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I just got several well log curves, some of which are Thomsen's parameters. They are a result of interpretation of Sonic Scanner tool measurements (Schlumberger). Negative epsilon values appear quite frequently, which is not physical for VTI media (as far as I can conclude from books). Am I right?

The question is not about measurements with a specific tool, but rather about the physical and geological interpretation of negative epsilon values. Gamma is also negative, by the way.

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Negative values are physical and are expected.

Indeed, Thomsen's 1986 paper has several negative values for $\delta$, $\epsilon$, and $\gamma$ — look at the data in Table 1. He also discusses negative values, at least for $\delta$ (e.g. on page 1961) . You can quickly get a sense of how common negative values are from his Figure 4:

Thomsen 1986, Figure 4, comparing anisotropy parameters.

As for physical meaning, it depends on the parameter. I recently wrote this about the physical meaning of the Thomsen parameters (edited for brevity):

  • $\delta$ or delta — the short offset effect — captures the relationship between the velocity required to flatten gathers (the NMO velocity) and the zero-offset average velocity as recorded by checkshots.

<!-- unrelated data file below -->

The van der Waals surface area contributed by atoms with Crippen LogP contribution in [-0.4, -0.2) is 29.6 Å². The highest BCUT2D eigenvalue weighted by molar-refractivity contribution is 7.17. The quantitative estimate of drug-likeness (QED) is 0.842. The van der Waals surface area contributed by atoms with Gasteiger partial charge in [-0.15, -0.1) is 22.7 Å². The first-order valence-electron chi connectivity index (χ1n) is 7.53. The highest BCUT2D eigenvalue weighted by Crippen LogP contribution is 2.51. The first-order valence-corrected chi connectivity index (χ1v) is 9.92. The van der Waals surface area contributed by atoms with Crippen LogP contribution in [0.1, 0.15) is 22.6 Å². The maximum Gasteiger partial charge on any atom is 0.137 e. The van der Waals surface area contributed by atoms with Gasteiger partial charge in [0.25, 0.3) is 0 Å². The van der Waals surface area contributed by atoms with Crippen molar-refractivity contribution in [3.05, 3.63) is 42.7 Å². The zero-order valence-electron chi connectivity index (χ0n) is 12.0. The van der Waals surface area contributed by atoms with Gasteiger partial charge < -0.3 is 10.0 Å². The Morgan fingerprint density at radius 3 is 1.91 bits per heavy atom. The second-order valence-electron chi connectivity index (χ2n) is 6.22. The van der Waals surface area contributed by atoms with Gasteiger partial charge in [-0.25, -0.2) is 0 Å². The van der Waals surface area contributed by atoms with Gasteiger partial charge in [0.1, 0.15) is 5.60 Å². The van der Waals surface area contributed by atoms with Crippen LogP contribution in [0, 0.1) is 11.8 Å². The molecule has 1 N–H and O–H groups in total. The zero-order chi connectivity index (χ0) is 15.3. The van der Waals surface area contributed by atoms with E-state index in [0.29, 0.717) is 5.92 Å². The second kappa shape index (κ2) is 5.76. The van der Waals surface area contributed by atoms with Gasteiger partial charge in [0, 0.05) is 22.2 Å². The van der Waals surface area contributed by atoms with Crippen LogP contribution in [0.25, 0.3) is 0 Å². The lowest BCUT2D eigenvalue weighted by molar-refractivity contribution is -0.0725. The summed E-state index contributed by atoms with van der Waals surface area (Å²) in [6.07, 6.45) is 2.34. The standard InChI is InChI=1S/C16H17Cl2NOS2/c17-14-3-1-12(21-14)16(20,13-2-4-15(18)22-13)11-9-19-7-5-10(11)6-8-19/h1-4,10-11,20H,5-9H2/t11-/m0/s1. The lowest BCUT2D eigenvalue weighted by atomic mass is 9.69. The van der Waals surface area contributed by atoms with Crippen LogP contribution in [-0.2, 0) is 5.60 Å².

• $\epsilon$ or epsilon — the long offset effect — is, according to Thomsen himself: "the fractional difference between vertical and horizontal P velocities; i.e., it is the parameter usually referred to as 'the' anisotropy of a rock".
  • $\gamma$ or gamma — the shear wave effect — relates, as rock physics meister Colin Sayers put it on Twitter, a horizontal shear wave with horizontal polarization to a vertical shear wave.

Usually these parameters are, at a gross scale anyway, positive, because usually velocity is faster along bedding (roughly horizontally) than across it (roughly vertically). But it's easy to imagine scenarios where the relationship is reversed, especially if we're talking about small scales — as in log measurements.

Intuitively, we can draw these conclusions about negative parameters:

  • A rock with $\delta < 0$ has the zero-offset reflections 'seeing' faster velocities than the long-offset reflections.
  • A rock with $\epsilon < 0$ has a faster vertical velocity than horizontal velocity.
  • A rock with $\gamma < 0$ has a faster vertical shear velocity than horizontal shear velocity.

Reference

Thomsen, L (1986). Weak elastic anisotropy. Geophysics 51 (10), 1954–1966. DOI 10.1190/1.1442051.

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    $\begingroup$ Berryman, Grechka and Berge's article from 1999 also does a rather good job to explain the formulas and the thin layer setting. They also ran a Monte Carlo on synthetic data resulting in negative delta and epsilon. Available here: researchgate.net/profile/James_Berryman/publication/… $\endgroup$ – Tactopoda Mar 16 '15 at 21:39
  • $\begingroup$ Thank you Matt and Mr. tobbe for such great answers, and I'm especially grateful for the literature references you have provided. Just an interesting fact (from that Berryman's article): if we have a Backus'-style stack of horizontal isotropic layers, $\epsilon$ can be negative in some cases, whereas $\gamma$ is always non-negative (as well as anellipticity parameter $\eta$). $\endgroup$ – antongrin Mar 18 '15 at 14:54